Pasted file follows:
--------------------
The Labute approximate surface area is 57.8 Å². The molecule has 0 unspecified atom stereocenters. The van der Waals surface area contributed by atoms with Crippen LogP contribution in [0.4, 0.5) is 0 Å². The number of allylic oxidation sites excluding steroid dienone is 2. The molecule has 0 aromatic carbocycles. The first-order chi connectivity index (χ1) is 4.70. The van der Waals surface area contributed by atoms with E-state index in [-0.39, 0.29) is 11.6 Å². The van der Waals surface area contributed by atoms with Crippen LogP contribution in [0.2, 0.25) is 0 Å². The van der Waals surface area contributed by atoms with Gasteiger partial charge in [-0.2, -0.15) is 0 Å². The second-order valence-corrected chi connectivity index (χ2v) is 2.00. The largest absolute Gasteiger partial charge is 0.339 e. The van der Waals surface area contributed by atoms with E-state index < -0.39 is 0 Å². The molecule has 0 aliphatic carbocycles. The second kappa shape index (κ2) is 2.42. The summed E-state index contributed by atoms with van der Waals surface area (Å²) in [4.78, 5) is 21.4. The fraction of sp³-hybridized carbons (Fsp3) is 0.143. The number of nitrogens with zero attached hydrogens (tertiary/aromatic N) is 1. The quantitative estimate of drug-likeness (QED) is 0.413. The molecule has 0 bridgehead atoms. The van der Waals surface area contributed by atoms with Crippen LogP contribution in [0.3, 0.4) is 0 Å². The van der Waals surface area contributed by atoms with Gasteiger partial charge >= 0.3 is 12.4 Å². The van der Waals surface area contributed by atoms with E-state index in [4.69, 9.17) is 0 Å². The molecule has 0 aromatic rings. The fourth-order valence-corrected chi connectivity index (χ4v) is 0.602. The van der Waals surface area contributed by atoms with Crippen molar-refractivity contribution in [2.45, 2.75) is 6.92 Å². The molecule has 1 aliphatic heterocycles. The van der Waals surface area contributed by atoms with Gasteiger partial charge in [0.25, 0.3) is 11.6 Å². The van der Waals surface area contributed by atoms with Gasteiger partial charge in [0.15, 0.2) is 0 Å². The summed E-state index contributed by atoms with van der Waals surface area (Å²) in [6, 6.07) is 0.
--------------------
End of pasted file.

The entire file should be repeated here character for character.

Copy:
The Labute approximate surface area is 57.8 Å². The molecule has 0 unspecified atom stereocenters. The van der Waals surface area contributed by atoms with Crippen LogP contribution in [0.4, 0.5) is 0 Å². The number of allylic oxidation sites excluding steroid dienone is 2. The molecule has 0 aromatic carbocycles. The first-order chi connectivity index (χ1) is 4.70. The van der Waals surface area contributed by atoms with E-state index in [-0.39, 0.29) is 11.6 Å². The van der Waals surface area contributed by atoms with Crippen LogP contribution in [0.2, 0.25) is 0 Å². The van der Waals surface area contributed by atoms with Gasteiger partial charge in [-0.2, -0.15) is 0 Å². The second-order valence-corrected chi connectivity index (χ2v) is 2.00. The largest absolute Gasteiger partial charge is 0.339 e. The van der Waals surface area contributed by atoms with E-state index < -0.39 is 0 Å². The molecule has 0 aliphatic carbocycles. The second kappa shape index (κ2) is 2.42. The summed E-state index contributed by atoms with van der Waals surface area (Å²) in [4.78, 5) is 21.4. The fraction of sp³-hybridized carbons (Fsp3) is 0.143. The number of nitrogens with zero attached hydrogens (tertiary/aromatic N) is 1. The quantitative estimate of drug-likeness (QED) is 0.413. The molecule has 0 bridgehead atoms. The van der Waals surface area contributed by atoms with Crippen LogP contribution in [0.3, 0.4) is 0 Å². The van der Waals surface area contributed by atoms with Gasteiger partial charge >= 0.3 is 12.4 Å². The van der Waals surface area contributed by atoms with E-state index in [4.69, 9.17) is 0 Å². The molecule has 0 aromatic rings. The fourth-order valence-corrected chi connectivity index (χ4v) is 0.602. The van der Waals surface area contributed by atoms with Crippen molar-refractivity contribution in [2.45, 2.75) is 6.92 Å². The molecule has 1 aliphatic heterocycles. The van der Waals surface area contributed by atoms with Gasteiger partial charge in [0.25, 0.3) is 11.6 Å². The van der Waals surface area contributed by atoms with Gasteiger partial charge in [0.15, 0.2) is 0 Å². The summed E-state index contributed by atoms with van der Waals surface area (Å²) in [6, 6.07) is 0.